Keeping loved ones close
After a cremation, if families want to collect their loved ones’ ashes, there are a number of options available about what to do with them. Some people simply take the urn home, some inter it in a family grave or buy a space in a local cemetery. Others scatter the ashes – usually in a favourite spot.
We do, though, offer the option of having some of the ashes made into jewellery or memorial keepsakes – and there are two main ways of doing that.
One way is to buy a piece of jewellery or a crystal keepsake, which includes a section within its design for a small amount of ashes. We offer a selection of silver pendants - including heart-shapes, butterflies and crosses- or crystal keepsakes, a crystal heart with a silver capsule, a silver crystal butterfly or a silver white crystal tealight. The tealight, for instance, has space for some cremation ashes or a lock of hair, and is available in a choice of colours.
Alternatively – and increasingly popular with our families – is to have a small amount of ashes combined with glass. Using the company Ashes into Glass, we can co-ordinate this for you, if you let us know what you’d like. Products available include rings, pendants, cufflinks, earrings, charms for a Pandora bracelet or a paperweight.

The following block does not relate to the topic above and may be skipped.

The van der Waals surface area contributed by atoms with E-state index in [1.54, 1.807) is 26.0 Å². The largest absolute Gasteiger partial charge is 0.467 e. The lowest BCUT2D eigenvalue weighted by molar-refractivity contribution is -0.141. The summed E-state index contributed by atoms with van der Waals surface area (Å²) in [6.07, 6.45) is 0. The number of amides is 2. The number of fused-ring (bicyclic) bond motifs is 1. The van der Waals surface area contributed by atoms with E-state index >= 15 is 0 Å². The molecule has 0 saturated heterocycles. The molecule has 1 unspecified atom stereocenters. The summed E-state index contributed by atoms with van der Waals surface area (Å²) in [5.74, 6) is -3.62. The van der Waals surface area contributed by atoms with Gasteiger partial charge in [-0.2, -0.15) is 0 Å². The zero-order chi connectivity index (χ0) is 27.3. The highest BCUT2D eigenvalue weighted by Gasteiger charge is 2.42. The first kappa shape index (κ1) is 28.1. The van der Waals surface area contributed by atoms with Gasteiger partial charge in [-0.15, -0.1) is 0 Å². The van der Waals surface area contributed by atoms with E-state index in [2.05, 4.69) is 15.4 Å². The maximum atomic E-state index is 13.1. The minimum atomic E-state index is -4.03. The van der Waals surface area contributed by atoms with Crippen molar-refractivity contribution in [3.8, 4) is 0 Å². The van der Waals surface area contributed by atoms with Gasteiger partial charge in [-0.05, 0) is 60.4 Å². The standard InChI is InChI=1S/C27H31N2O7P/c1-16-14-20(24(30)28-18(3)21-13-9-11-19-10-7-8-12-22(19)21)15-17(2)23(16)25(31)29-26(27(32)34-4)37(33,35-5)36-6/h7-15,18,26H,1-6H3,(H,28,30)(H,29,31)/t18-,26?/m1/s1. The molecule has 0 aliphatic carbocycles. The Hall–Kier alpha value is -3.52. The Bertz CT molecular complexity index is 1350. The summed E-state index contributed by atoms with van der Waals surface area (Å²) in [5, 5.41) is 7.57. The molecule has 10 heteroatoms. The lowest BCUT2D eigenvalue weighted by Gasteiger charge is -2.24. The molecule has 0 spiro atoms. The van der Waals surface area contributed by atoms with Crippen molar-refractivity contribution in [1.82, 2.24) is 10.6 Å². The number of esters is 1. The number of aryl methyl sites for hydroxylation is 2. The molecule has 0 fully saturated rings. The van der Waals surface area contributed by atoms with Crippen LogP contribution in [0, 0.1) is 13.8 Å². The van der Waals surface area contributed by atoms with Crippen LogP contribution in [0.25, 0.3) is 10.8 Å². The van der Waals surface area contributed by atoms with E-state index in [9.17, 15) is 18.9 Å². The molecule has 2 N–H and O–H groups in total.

Each Ashes into Glass stone is handcrafted and combines your loved one’s ashes with coloured glass crystals and molten glass. Once cooled, the stone is cut, polished and toughened before being set. The metal part of Ashes into Glass jewellery is hand-cast in 9ct gold, sterling silver or white gold. Your jewellery can be diamond-point engraved with your own personal message.
We arranged the funeral of Ann’s mother recently and she has since taken up the option of having some of her Mum’s ashes made into a ring and a pendant, while her sisters and niece have also had jewellery pieces created.
“Glenys and Jo have led us through that process and I am really happy with my ring; I wear it all the time,” says Ann. “The whole Tester & Jones team have worked together to make a really difficult event into something that has good in it too - and I can’t praise them enough for that.”
Posted: 14th of November 2017